Excitement is building over European plans to launch a new space-weather satellite that would drastically improve forecasts of how solar storms will affect Earth.
The European Space Agency (ESA) hopes to send the probe to a gravitationally stable point in space known as Lagrange point 5 (L5) by around 2023, where it would provide a unique, side-on view of streams of charged particles heading towards Earth. The strongest of such eruptions, known as coronal mass ejections (CMEs), can knock out navigation and communications satellites, interfere with aeroplane navigation systems and disrupt power grids.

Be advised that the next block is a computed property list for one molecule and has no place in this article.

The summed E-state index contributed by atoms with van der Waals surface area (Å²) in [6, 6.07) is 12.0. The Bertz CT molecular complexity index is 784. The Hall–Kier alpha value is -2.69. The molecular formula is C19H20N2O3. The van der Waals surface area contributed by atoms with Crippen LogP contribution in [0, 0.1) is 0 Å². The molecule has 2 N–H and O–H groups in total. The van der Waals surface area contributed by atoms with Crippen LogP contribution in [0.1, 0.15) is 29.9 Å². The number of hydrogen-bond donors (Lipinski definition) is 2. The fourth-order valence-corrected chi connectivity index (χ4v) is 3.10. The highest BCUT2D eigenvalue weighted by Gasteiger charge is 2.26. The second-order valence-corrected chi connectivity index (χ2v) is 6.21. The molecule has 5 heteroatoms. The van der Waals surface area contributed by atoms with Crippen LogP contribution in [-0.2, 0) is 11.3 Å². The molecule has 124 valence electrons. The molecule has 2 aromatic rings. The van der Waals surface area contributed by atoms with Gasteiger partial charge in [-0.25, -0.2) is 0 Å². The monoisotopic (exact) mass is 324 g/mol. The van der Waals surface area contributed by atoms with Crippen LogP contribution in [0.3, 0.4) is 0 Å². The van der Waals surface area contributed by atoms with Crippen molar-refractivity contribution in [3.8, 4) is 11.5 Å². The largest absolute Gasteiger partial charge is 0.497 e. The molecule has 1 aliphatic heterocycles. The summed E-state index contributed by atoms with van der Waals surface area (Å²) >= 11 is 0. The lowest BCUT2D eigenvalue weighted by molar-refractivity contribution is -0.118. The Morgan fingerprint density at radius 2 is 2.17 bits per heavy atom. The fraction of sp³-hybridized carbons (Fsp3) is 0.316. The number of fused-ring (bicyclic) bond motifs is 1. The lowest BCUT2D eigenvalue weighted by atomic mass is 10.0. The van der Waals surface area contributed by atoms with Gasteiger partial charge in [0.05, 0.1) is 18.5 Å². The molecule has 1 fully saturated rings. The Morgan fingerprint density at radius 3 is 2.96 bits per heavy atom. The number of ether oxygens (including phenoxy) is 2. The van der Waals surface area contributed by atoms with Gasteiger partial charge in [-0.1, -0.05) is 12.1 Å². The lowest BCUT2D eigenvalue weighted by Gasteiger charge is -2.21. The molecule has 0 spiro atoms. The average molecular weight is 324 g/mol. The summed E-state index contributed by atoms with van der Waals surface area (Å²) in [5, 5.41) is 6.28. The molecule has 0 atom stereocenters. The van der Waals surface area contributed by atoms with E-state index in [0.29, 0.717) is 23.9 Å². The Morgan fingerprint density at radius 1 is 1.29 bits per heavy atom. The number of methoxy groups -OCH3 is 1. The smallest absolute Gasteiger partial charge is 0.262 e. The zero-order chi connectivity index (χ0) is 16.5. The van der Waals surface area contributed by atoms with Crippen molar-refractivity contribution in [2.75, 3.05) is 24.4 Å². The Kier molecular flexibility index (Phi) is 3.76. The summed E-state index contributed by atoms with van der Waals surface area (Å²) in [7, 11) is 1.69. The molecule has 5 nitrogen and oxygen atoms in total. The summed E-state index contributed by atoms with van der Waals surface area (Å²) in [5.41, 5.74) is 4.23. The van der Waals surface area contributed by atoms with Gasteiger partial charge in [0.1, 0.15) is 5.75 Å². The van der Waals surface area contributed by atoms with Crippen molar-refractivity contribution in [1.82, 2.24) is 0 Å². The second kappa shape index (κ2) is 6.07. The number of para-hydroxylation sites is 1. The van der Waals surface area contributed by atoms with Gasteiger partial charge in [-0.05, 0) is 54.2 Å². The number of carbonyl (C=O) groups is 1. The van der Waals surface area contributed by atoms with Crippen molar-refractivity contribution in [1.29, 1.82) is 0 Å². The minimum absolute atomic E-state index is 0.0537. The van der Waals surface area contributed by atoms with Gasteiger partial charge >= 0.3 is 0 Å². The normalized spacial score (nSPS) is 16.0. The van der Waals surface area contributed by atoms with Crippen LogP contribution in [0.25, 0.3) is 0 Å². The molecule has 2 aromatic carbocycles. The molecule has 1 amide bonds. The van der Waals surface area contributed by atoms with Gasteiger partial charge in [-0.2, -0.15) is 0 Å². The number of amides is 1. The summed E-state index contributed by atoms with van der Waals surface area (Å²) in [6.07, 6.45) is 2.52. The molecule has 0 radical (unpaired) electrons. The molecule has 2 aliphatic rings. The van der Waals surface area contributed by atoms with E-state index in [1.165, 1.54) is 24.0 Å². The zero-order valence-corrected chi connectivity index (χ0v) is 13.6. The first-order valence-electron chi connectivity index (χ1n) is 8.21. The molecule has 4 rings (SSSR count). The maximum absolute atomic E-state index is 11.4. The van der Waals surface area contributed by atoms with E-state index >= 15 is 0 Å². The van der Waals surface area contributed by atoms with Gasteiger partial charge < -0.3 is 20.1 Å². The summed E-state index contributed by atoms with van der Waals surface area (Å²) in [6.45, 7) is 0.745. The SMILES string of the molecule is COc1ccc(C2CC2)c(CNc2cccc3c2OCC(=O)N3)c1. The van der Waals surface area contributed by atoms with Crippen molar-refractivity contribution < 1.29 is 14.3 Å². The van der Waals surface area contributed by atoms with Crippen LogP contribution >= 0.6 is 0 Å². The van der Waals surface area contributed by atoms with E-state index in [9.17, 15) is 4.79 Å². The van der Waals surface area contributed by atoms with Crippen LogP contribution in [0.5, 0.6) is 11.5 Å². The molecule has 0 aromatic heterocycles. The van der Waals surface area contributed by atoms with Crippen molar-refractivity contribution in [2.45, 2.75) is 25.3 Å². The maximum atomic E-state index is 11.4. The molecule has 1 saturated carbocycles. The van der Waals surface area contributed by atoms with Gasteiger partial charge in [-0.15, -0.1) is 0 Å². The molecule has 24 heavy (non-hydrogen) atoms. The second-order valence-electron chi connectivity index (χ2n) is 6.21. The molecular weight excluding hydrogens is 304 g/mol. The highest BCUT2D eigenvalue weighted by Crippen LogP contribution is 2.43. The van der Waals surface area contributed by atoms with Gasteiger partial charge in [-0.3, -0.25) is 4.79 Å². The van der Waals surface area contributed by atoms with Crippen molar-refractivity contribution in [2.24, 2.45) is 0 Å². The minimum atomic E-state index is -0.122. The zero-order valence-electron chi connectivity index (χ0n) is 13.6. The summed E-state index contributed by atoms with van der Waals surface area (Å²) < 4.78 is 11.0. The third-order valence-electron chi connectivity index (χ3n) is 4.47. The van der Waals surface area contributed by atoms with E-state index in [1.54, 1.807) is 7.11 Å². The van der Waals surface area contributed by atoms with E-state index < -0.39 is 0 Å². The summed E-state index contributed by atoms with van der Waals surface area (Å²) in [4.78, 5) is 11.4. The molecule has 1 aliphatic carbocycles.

Currently, probes can only look at incoming space weather head-on. The side-on view would allow scientists to measure the speed of the bursts with greater accuracy. And by observing the Sun’s surface as it rotates towards Earth, the probe would give a preview of sunspots, some of which produce CMEs, before they directly face Earth … (Nature)